Leslie’s sweater yarn is now complete, and shipped off to her! I’m left with three partly-full bobbins of single-ply yarn, which I’ll finish up and keep for myself, and two batts that I expect I’ll spin very fine, again, for myself.
By completion, about 45 hours total were spent on the yarn, from dyeing and blending through test spinning, swatching, iteration, on to production spinning, production plying, skeining and measuring, finishing, and final put-up in 6 center-pull balls, 5 of them at 250 yards and one at 350 yards of higher-twist, just slightly finer yarn intended for cuffs and collars.
Roughly a third of that time could be considered prototyping; producing a similar amount of very similar yarn in the future would probably take around 30 hours.
So, some would ask, is it really worth it to produce a yarn like this, which at first blush looks very much like a millspun yarn, given that it takes that sort of time even for an experienced spinner like me?
I say it is (and hopefully, Leslie will agree when she has the yarn in hand). I certainly put that sort of time into spinning for my own projects, but I will grant you that not all yarn consumers would immediately believe it to be worth the cost. But ask yourself: have you ever worked your tail off knitting or crocheting a project, worn it a few times, and then found it was far more delicate than you expected, and just didn’t hold up? Or washed it and found it completely changed? Heaven knows I have, and it’s a major reason why I don’t often use commercial yarns for serious projects anymore (but stay tuned, you’ll soon see my commercial yarn projects, and those will probably surprise you). In any case, it’s heartbreaking to put a lot of work into a handmade garment you love, only to find you have to relegate it to the “very occasional wear” category or treat it with extreme kid gloves.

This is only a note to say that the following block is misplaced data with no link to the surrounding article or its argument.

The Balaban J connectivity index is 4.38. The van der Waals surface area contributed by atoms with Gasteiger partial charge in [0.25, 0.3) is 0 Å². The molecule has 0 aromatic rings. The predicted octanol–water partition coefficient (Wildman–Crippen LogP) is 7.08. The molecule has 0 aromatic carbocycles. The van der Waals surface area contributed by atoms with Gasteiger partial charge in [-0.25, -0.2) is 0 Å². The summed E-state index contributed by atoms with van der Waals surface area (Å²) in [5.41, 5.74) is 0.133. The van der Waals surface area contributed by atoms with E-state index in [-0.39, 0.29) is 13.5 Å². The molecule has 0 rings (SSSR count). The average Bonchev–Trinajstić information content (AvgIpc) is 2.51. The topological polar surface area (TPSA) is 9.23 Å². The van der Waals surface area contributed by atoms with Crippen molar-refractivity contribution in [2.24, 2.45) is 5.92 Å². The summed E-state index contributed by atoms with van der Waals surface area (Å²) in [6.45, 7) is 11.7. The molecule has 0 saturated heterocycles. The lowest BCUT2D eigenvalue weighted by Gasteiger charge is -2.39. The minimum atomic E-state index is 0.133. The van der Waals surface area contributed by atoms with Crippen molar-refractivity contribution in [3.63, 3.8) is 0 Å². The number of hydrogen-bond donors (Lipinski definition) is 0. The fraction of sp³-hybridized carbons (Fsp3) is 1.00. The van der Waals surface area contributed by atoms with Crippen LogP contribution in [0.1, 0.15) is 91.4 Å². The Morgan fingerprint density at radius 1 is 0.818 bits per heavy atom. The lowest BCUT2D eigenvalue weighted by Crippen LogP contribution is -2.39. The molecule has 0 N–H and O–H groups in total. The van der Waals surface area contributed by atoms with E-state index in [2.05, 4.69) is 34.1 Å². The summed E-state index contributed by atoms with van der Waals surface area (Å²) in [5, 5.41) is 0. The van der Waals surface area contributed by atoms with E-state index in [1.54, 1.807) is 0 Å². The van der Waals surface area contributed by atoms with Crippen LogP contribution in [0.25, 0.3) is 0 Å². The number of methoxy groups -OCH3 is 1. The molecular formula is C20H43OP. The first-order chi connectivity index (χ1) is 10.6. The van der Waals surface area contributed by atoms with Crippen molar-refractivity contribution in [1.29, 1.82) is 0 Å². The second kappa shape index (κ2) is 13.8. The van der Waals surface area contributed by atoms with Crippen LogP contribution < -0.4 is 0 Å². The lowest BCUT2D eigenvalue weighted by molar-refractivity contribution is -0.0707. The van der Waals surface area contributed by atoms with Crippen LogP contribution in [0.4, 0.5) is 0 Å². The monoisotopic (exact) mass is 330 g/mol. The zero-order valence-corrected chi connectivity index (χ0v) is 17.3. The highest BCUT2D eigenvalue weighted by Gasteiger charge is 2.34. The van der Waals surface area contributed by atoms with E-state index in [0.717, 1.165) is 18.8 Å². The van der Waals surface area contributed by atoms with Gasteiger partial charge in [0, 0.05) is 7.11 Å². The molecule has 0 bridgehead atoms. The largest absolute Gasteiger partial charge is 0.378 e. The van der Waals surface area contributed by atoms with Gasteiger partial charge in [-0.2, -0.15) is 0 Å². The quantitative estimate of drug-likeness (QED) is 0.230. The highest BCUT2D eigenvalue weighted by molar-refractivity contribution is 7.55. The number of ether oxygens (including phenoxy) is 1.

If I’ve done my job right (and I have), that won’t be the fate of Leslie’s sweater. She can rest assured her sweater will fit her lifestyle and last her for many years. This is a type of longevity that most of us no longer expect from anything in our lives, let alone from our clothing — but it wasn’t always so. I myself, as a child, wore sweaters that were made by my great-grandmother, worn by my grandmother, and then by mother, before I wore them. We’re talking about children’s clothes, and household objects, that were made when Babe Ruth still played for the Red Sox. Heck, I own a quilt and an afghan that were made before women had the right to vote in the United States.
There are many factors involved in textile longevity, and I’m not going to promise Leslie that her great-granddaughter’ll be taking that sweater with her to colonize Mars or something. But I absolutely can promise her she can treat her hand-knit sweater like a regular wearable wardrobe item, and expect it to outlast her blue jeans. Her biggest worry should be if it’s going to go out of style, not whether she dares to put it on for fear of it wearing out.
So, yes, I say, it’s worth it to put that kind of time into spinning a well-constructed traditional yarn. Sure, it’s a custom colour, a custom blend of fiber, a one-of-a-kind yarn nobody else has and you can be certain you’ll never run into anyone else with the same sweater; and sure, those are great things. They’re just not the single biggest reason to spend an entire work week (or sometimes more) of an expert spinner’s time on a true designer yarn.